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J Hum Lact. 2015 Feb;31(1):166-71. doi: 10.1177/0890334414552827. Epub 2014 Oct 6.

A pilot study on the protein composition of induced nonpuerperal human milk.

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Department of Food, Bioprocessing, and Nutrition Sciences, North Carolina State University, Raleigh, NC, USA
University of Alabama at Birmingham School of Medicine, Birmingham, AL, USA University of Alabama at Birmingham School of Public Health, Birmingham, AL, USA.
Department of Maternal and Child Health, Gillings School of Global Public Health, University of North Carolina, Chapel Hill, NC, USA Women's Birth and Wellness Center, Chapel Hill, NC, USA.
Department of Food, Bioprocessing, and Nutrition Sciences, North Carolina State University, Raleigh, NC, USA.



Our understanding of the components of human puerperal milk is extensive and increasing, yet the literature on nonpuerperal human milk has been limited to studies that measure the success of induced lactation.


This study aimed to describe the composition of total protein and key bioactive proteins when lactation is induced in nonpuerperal women.


Two women who induced lactation in the absence of pregnancy provided weekly milk samples over a 2-month period for analysis of total protein, secretory immunoglobulin A (sIgA), lysozyme, and lactoferrin. Composition was compared to the mature milk of 3 puerperal control subjects who were 11 months postpartum.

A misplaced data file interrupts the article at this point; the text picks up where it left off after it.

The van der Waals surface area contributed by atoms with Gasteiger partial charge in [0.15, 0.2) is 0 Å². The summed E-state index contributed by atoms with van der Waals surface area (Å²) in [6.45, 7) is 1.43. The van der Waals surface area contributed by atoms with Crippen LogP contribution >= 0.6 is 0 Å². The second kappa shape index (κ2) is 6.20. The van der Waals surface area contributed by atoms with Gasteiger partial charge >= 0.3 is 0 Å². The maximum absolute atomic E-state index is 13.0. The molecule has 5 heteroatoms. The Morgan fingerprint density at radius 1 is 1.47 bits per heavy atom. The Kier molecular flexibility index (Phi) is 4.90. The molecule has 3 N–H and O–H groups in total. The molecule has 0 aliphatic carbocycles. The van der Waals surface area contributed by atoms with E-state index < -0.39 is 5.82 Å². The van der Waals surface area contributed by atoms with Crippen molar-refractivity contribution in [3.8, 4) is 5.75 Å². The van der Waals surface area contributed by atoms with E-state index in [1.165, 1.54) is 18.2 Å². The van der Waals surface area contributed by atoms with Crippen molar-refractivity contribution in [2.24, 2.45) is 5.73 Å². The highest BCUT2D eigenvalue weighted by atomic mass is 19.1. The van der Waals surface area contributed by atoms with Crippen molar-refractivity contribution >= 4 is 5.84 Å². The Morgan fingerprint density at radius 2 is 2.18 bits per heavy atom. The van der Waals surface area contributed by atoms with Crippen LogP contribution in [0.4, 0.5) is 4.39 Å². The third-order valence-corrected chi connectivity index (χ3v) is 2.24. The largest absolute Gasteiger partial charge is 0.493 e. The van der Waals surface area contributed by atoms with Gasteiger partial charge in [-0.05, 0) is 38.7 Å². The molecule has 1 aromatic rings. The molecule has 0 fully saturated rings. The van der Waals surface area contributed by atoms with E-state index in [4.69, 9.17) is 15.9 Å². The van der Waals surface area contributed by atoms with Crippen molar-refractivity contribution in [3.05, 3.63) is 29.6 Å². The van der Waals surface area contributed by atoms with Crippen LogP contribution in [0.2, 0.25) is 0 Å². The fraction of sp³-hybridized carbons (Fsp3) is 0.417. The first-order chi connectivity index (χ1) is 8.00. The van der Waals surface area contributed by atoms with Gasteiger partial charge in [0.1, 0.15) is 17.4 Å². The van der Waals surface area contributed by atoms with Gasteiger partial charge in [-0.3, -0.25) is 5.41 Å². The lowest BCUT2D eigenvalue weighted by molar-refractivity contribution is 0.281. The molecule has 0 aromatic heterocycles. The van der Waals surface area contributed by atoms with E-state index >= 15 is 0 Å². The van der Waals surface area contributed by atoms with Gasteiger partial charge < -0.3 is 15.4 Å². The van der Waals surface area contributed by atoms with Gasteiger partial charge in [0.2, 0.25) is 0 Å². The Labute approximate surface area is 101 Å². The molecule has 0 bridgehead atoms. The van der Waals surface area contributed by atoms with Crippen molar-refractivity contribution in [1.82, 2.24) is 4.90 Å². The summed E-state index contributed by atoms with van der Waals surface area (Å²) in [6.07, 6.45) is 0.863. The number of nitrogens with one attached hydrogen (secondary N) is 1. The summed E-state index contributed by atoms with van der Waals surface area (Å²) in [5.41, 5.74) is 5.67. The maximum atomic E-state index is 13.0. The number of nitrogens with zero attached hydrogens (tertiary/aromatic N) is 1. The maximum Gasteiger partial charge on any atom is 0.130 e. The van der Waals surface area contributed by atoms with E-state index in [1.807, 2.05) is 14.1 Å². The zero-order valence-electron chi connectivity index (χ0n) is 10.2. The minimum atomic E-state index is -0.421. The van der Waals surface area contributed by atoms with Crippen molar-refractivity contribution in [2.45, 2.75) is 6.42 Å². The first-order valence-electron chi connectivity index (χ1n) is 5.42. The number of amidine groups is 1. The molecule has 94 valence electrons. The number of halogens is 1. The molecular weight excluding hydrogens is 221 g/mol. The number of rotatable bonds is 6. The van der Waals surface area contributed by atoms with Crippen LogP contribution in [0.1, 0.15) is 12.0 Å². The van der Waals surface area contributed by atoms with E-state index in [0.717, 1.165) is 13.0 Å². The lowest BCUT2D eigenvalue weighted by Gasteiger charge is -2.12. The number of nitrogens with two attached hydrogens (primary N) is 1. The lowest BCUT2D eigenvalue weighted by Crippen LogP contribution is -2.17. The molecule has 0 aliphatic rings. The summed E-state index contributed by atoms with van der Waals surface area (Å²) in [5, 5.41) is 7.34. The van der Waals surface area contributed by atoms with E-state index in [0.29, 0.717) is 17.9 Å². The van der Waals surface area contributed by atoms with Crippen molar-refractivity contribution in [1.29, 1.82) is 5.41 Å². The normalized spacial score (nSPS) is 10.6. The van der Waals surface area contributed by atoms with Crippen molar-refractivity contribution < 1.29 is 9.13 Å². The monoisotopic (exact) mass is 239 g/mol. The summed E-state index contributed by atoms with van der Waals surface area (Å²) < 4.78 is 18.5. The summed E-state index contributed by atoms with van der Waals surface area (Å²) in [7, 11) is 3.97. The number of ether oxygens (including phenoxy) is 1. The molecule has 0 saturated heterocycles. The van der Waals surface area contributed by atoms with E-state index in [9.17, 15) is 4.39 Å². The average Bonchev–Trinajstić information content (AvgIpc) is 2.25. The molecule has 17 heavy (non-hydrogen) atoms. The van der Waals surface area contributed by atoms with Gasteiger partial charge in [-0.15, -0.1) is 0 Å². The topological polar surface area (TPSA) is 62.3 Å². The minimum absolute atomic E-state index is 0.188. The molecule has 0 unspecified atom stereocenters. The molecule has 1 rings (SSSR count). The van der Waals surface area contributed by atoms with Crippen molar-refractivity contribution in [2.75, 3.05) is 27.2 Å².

Median total protein for subject A was 2.30 g/dL (interquartile range [IQR] = 0.46) and showed a significant downward trend over time (P < .0001), whereas the median total protein for subject B was 2.21 g/dL (IQR = 0.18) and showed a nonsignificant decline (P = .232). Total protein in both nonpuerperal subjects was elevated compared to control subjects. Secretory IgA activity declined for both nonpuerperal subjects over time, whereas lysozyme concentrations increased over time. Both sIgA and lysozyme approached the levels seen in the puerperal controls. Lactoferrin levels remained stable for both nonpuerperal subjects and were elevated compared to puerperal milk samples.


This pilot study suggests that nonpuerperal milk has similar or higher levels of total protein, sIgA, lactoferrin, and lysozyme compared to puerperal, mature milk at 11 months postpartum, which warrants more attention as adoptive mothers increasingly choose to induce lactation.


adopted children; breastfeeding; human milk; milk composition

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